Pauline Macias, a judoka-turned-mixed martial artist, hopes to improve to 3-0 as an amateur on Saturday, Nov. 4, when she meets Jennifer Clausius (6-4, per Tapology), at Valor Fights 46 for a flyweight bout.
Ironically, Macias’ close friend since middle school happens to be a renowned mixed martial artist who transitioned from judo herself. Macias said that same friend is responsible for getting her into MMA. That friend is Ronda Rousey, the former UFC bantamweight queen.
Macias, 29, who said she spent nearly 20 years in judo, began to be burnt out by the sport. Then, her life changed with a phone call from Rousey in early 2014, soon after the then-champion’s second UFC title defense, against Miesha Tate.
Pauline Macias On Next Fight, Career Goals, and How Rousey Got Her Into MMA
“One day, Ronda called me and told me to come visit,” Macias said. “She was like, ‘Look at me, this is the life I have now. It’s a lot better than judo.’ I just went and saw her, hung out with her, stayed the night.”
At the time, Macias was still doing judo and had to decide if she wanted to cross over to MMA. Ultimately, she did so, taking a “leap of faith.”
“I was like, ‘Wow this seems like a transition I can do,'” Macias said. “It’s a chess game. I was just like, ‘Oh, I get to add punches and knees and kicks.’ It was a way to stimulate my mind.”
Experience in Fight Camp
Macias had the opportunity to soak in MMA experience by being a fixture of Rousey’s fight camps, all the way up to the fight with Amanda Nunes in December 2016.
Now, it’s Macias’ turn to continue her MMA journey. As she does, she said she’ll be forever grateful for the roadmap that Rousey provided on how a judoka can reach the highest level of MMA.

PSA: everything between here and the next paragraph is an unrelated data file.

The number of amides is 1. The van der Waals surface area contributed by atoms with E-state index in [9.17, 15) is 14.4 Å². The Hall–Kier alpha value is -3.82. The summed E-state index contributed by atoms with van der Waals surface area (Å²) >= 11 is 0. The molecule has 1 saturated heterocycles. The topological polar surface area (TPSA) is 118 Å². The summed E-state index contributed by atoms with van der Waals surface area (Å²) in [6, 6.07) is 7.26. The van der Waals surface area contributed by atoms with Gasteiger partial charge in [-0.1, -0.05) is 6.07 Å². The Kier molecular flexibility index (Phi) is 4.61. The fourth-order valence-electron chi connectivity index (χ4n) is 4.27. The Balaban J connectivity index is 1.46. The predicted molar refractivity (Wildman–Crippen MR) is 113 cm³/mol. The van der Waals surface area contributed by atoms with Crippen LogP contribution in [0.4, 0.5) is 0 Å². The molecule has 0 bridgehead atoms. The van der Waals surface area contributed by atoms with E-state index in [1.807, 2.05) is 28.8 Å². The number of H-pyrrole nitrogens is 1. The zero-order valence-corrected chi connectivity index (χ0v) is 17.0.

“I don’t think I could ever thank Ronda enough for the knowledge of what I’m going to go through,” she said. “I couldn’t be luckier to have the woman who paved the way in the sport as a childhood friend. That’s luck I’m going to take and use.”
Macias, whose nickname is “Pita,” set the goal of a first-round finish over Clausius. She said a quick win would be “really important” for her after her first two victories over Julie Daniels and Olivia Fisher each came via split decision.
Macias chalks the too-close-for-comfort fights up to her trying to figure MMA out.
“It was definitely difficult at first to get out of some habits, like positioning,” she explained. “Some positions that were good for judo are bad for MMA. Everything has been a process of bringing all of my strengths together. Recently, everything has been flowing together. At first, I was kind of choppy at MMA. Now, it’s starting to flow more.”
Macias said her style is “like a mix of Ronda, Karo Parisyan, and Nick Diaz,” all of whom she looks up to.
Obviously, Macias has a background in judo and sees herself as more of a grappler, but she feels her striking game is starting to come together. She said that since moving to Tennessee, she has added Muay Thai to her boxing-based striking repertoire. With her game becoming increasingly well rounded, Macias believes she stacks up well against Clausius.
“It should be a good match-up for me,” she said. “I think I’m a little bigger than her. I haven’t fought anyone smaller than me before. She called herself a wrestler. [The ground] is my strong area.”
Macias said there’s no timetable of when she’ll make the leap to pro, but it will be when she and her coaches feel she’s ready. That’s okay with her, as she said she’s patient and still has a lot to learn in the sport.
“Even after doing judo for 20 years, I wouldn’t consider myself a master,” she said.
That said, Macias made her goals in her new sport clear: UFC gold.
“I definitely plan on going to the UFC,” she said. “But I don’t want to be an athlete where it’s ‘Oh, she made it to the UFC.’ I want to aim to be champ. I want to make this my career.”